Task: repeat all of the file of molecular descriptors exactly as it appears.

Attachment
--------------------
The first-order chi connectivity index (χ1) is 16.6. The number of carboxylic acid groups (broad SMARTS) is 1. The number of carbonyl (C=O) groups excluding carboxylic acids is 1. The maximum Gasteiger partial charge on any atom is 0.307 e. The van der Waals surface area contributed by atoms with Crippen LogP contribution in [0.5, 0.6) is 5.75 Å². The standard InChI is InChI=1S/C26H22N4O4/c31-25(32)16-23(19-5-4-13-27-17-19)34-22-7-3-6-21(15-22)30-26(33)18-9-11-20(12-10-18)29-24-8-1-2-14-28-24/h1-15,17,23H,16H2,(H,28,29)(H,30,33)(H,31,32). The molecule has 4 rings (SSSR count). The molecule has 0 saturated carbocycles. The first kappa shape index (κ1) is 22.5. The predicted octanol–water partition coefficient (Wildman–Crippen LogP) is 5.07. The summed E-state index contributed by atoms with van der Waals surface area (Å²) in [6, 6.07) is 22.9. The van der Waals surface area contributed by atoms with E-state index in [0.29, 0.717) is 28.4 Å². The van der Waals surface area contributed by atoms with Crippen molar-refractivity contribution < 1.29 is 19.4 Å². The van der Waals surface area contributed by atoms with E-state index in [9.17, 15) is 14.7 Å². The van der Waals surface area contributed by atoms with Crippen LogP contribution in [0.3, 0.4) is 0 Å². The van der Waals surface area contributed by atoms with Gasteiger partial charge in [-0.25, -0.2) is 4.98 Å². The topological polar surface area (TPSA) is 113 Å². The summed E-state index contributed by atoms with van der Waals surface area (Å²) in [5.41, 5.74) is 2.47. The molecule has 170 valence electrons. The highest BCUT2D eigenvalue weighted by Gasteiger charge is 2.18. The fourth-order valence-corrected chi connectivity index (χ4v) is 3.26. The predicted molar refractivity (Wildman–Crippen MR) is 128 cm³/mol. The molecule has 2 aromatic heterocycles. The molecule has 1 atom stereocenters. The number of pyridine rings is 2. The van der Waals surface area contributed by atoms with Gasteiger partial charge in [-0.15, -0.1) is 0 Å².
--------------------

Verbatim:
The first-order chi connectivity index (χ1) is 16.6. The number of carboxylic acid groups (broad SMARTS) is 1. The number of carbonyl (C=O) groups excluding carboxylic acids is 1. The maximum Gasteiger partial charge on any atom is 0.307 e. The van der Waals surface area contributed by atoms with Crippen LogP contribution in [0.5, 0.6) is 5.75 Å². The standard InChI is InChI=1S/C26H22N4O4/c31-25(32)16-23(19-5-4-13-27-17-19)34-22-7-3-6-21(15-22)30-26(33)18-9-11-20(12-10-18)29-24-8-1-2-14-28-24/h1-15,17,23H,16H2,(H,28,29)(H,30,33)(H,31,32). The molecule has 4 rings (SSSR count). The molecule has 0 saturated carbocycles. The first kappa shape index (κ1) is 22.5. The predicted octanol–water partition coefficient (Wildman–Crippen LogP) is 5.07. The summed E-state index contributed by atoms with van der Waals surface area (Å²) in [6, 6.07) is 22.9. The van der Waals surface area contributed by atoms with E-state index in [0.29, 0.717) is 28.4 Å². The van der Waals surface area contributed by atoms with Crippen molar-refractivity contribution < 1.29 is 19.4 Å². The van der Waals surface area contributed by atoms with E-state index in [9.17, 15) is 14.7 Å². The van der Waals surface area contributed by atoms with Crippen LogP contribution in [0.3, 0.4) is 0 Å². The van der Waals surface area contributed by atoms with Gasteiger partial charge in [-0.25, -0.2) is 4.98 Å². The topological polar surface area (TPSA) is 113 Å². The summed E-state index contributed by atoms with van der Waals surface area (Å²) in [5.41, 5.74) is 2.47. The molecule has 170 valence electrons. The highest BCUT2D eigenvalue weighted by Gasteiger charge is 2.18. The fourth-order valence-corrected chi connectivity index (χ4v) is 3.26. The predicted molar refractivity (Wildman–Crippen MR) is 128 cm³/mol. The molecule has 2 aromatic heterocycles. The molecule has 1 atom stereocenters. The number of pyridine rings is 2. The van der Waals surface area contributed by atoms with Gasteiger partial charge in [-0.15, -0.1) is 0 Å².